A Personality Test Can Help You Find the Right Career
The ‘neurotic’ tailor and the ‘conscientious’ paralegal
It’s a common piece of advice, especially to those in professions with high turnover or poor job security: Know your escape route. If your chosen career doesn’t work out, have another idea in the back of your mind — something else you’d like almost as much, and would be particularly well suited to. My colleague Wade Millward’s advice is to always be looking.
To help guide you to a career that actually suits you, whether you’re weighing up a job change or entering the market for the first time, I’d like to suggest something a little out of the box: Start with a personality test.
While many personality tests are no more meaningful than your horoscope, there’s one in particular that psychologists return to time and time again: the “Big Five,” which measures five (dimensions) of personality traits. They are:
- Extraversion (sometimes called surgency). The broad dimension of extraversion encompasses such more specific traits as talkative, energetic and assertive.
- Agreeableness. Includes traits like sympathetic, kind and affectionate.
- Conscientiousness. Includes traits like organized, thorough and planful.
- Neuroticism (sometimes reversed and called emotional stability). Includes traits like tense, moody and anxious.
- Openness to experience (sometimes called intellect or intellect/imagination). Includes traits like having wide interests, and being imaginative and insightful.
Unlike many other personality test metrics, these five characteristics seem to remain quite stable from one test to the next and across people’s lifespans. The traits are assessed relative to the rest of the population — whether you’re in the top 25% for extraversion, for instance — and don’t carry value judgments. While few people like to be described as disagreeable, the test isn’t designed to flatter or criticize. You can take a test through Penn State University here.
Next, use the relative strength or weakness of these five traits to point you in the right career direction. Using data from around 8,500 workers, researchers in Belgium have put together a rating system for dozens of different jobs based on the relative importance of each trait to that occupation.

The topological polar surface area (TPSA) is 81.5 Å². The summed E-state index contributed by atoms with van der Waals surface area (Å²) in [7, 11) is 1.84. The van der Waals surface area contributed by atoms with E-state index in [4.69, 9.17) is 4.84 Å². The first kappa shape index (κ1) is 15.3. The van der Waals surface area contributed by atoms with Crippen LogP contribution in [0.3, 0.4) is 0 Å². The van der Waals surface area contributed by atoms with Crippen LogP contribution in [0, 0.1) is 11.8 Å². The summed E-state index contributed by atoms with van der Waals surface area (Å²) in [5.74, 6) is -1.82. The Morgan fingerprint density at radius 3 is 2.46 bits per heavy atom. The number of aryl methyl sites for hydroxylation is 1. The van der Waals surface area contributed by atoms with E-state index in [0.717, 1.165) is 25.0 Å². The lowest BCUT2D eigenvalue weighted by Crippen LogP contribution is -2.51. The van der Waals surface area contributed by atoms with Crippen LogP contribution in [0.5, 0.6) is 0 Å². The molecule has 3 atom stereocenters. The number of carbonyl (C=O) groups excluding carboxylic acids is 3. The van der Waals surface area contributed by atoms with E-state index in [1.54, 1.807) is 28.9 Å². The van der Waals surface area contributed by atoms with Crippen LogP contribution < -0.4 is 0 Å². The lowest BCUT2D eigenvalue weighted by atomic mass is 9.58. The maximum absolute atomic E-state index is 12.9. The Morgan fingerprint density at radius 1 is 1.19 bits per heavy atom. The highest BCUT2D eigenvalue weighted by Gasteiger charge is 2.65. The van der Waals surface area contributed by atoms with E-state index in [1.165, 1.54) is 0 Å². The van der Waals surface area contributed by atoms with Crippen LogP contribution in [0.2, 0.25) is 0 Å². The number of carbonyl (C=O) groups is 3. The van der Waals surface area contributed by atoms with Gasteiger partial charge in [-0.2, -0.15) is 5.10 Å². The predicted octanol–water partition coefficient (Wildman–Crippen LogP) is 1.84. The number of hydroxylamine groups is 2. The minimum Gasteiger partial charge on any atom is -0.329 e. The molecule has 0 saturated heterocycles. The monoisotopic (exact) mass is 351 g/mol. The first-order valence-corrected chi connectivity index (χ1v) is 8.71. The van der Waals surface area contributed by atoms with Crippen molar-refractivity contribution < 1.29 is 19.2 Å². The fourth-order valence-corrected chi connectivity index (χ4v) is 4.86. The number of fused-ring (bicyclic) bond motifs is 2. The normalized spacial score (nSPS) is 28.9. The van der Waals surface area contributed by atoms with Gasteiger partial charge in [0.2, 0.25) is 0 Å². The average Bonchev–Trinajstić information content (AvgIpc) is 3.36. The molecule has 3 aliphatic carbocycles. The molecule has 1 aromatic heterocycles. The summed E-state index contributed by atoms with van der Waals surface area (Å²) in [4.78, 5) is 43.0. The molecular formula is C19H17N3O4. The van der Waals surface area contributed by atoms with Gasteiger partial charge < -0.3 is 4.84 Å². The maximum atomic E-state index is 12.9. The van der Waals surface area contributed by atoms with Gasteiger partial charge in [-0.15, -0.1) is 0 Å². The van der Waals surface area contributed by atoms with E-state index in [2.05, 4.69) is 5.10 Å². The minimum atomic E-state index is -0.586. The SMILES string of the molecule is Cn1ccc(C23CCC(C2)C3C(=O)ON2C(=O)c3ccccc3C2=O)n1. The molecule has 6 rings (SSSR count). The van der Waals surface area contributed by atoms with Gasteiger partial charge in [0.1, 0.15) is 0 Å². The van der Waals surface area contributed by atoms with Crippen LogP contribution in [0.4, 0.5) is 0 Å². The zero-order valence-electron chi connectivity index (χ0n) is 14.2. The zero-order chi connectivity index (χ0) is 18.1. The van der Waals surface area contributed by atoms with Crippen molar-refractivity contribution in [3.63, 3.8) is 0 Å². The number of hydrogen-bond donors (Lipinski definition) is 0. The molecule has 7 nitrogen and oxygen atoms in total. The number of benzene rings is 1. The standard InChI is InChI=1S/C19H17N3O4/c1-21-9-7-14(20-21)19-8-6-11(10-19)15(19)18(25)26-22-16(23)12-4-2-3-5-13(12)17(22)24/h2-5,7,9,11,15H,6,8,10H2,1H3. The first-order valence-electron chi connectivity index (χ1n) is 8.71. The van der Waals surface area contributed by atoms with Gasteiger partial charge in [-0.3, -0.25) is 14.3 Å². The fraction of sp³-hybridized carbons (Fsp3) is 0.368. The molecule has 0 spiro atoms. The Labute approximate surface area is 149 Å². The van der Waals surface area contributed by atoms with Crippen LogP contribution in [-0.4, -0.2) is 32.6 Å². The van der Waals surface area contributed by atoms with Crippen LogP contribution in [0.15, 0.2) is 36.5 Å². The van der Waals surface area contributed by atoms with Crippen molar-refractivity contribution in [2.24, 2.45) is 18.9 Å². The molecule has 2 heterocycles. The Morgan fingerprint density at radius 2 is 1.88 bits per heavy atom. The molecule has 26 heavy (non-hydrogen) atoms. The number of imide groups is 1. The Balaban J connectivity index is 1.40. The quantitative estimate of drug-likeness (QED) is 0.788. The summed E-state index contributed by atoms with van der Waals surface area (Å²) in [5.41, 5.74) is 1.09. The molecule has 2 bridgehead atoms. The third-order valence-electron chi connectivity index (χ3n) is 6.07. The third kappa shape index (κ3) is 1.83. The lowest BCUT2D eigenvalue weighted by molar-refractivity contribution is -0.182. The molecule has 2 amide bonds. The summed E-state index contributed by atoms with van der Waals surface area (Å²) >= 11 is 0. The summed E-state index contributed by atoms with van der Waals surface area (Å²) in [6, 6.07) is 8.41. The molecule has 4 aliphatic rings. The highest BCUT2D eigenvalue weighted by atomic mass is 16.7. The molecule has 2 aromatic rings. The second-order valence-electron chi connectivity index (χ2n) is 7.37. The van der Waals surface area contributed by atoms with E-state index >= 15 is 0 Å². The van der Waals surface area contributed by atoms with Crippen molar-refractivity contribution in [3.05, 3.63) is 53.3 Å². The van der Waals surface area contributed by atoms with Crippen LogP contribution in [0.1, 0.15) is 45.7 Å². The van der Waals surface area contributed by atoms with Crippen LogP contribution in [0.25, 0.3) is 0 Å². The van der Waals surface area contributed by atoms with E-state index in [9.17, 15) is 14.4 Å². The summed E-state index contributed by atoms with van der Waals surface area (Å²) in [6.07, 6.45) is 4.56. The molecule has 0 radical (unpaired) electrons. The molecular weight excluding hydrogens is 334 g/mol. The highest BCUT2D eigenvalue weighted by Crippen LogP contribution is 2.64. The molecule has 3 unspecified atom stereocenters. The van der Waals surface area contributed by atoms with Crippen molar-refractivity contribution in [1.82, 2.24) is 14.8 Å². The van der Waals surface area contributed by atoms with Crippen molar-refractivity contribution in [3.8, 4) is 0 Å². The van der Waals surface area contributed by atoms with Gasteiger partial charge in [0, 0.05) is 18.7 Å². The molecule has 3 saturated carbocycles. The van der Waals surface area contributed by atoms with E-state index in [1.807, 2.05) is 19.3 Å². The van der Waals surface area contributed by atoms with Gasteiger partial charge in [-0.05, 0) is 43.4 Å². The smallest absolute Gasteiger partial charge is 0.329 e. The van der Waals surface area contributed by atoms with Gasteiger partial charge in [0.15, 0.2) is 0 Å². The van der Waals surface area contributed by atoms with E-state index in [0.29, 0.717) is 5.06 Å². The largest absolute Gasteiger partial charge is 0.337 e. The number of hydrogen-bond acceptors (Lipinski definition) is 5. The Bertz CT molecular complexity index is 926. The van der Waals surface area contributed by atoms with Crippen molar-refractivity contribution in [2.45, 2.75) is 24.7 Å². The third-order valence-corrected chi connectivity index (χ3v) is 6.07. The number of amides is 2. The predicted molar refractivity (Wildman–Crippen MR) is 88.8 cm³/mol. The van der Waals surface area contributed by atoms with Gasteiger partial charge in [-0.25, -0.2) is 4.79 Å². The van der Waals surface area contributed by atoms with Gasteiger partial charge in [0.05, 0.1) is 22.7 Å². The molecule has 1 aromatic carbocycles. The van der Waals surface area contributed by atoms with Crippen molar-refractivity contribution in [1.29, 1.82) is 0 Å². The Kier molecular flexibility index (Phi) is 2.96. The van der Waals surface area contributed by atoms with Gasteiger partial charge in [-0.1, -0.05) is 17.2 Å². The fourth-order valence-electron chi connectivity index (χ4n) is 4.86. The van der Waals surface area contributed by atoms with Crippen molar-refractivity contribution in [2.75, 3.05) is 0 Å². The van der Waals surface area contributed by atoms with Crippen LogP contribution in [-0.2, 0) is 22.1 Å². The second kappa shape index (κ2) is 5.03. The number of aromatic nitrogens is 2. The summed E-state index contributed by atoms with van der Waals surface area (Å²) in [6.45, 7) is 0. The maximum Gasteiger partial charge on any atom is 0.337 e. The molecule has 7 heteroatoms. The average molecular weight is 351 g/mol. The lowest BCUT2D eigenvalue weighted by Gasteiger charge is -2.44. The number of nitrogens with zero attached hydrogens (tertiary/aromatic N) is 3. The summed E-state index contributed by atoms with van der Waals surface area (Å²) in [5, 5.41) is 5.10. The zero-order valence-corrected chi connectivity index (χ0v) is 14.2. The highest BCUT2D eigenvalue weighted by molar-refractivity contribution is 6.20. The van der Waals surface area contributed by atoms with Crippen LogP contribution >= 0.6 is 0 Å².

Less agreeable folks could consider a career in the military, the police or as a prison guard. Those who score highly on openness to experience might do well in the arts, as an actor, composer, designer or photographer. And the more neurotic among us will find their attention to detail rewarded as a tailor, librarian or machine operator.
Conscientiousness often lends itself to professional success, especially in the right field. In a study published in 2019, researchers found that people who scored highly in conscientiousness had a strong "preference for more predictable environments," meaning they might feel more at home in well-organized occupations with a lot of structure, such as legal services or dentistry.
In a sense, you may be speeding up something that might have happened anyway. Data suggests that many people naturally fall into the profession that best fits their personality type.
Researchers from a selection of Australian universities analyzed the “digital fingerprints” of more than 120,000 Twitter accounts, encompassing more than 3,500 different occupations, creating a different personality profile for each. They found that people in a given field are often very like one another in character. Top tennis players have more in common than a powerful backhand and nimble feet. They generally come across as less open and more conscientious and agreeable, according to their study.
Researchers also found striking similarities between personalities of people in sometimes quite disparate fields, suggesting potential lateral career moves. At least in character, magazine publishers greatly resemble foreign diplomats, while fire chiefs have much in common with community center directors. You can find your current career and its sibling jobs in this interactive data visualization put together by the researchers.
Zoom in and hover the mouse to find your current role as well as the nearby roles you might also be good at.
A personality-first approach may be particularly relevant for people in declining industries. Suppose you’ve been made redundant after a career as a postal carrier, where jobs are expected to decrease by 28% between 2018 and 2028, according to Department of Labor figures. Temperamentally, the data from this study suggests, you might be well suited to a career as a healthcare manager or IT manager, where jobs are expected to increase by 29% and 10% respectively over the same period.
And if you’ve long worked as a telemarketer, a field in which jobs are expected to decline by 17% in the next decade, but know yourself to be a secret wallflower, embrace your inner introvert and shine brighter (if a little more quietly) among the expanding ranks of bookkeepers or librarians.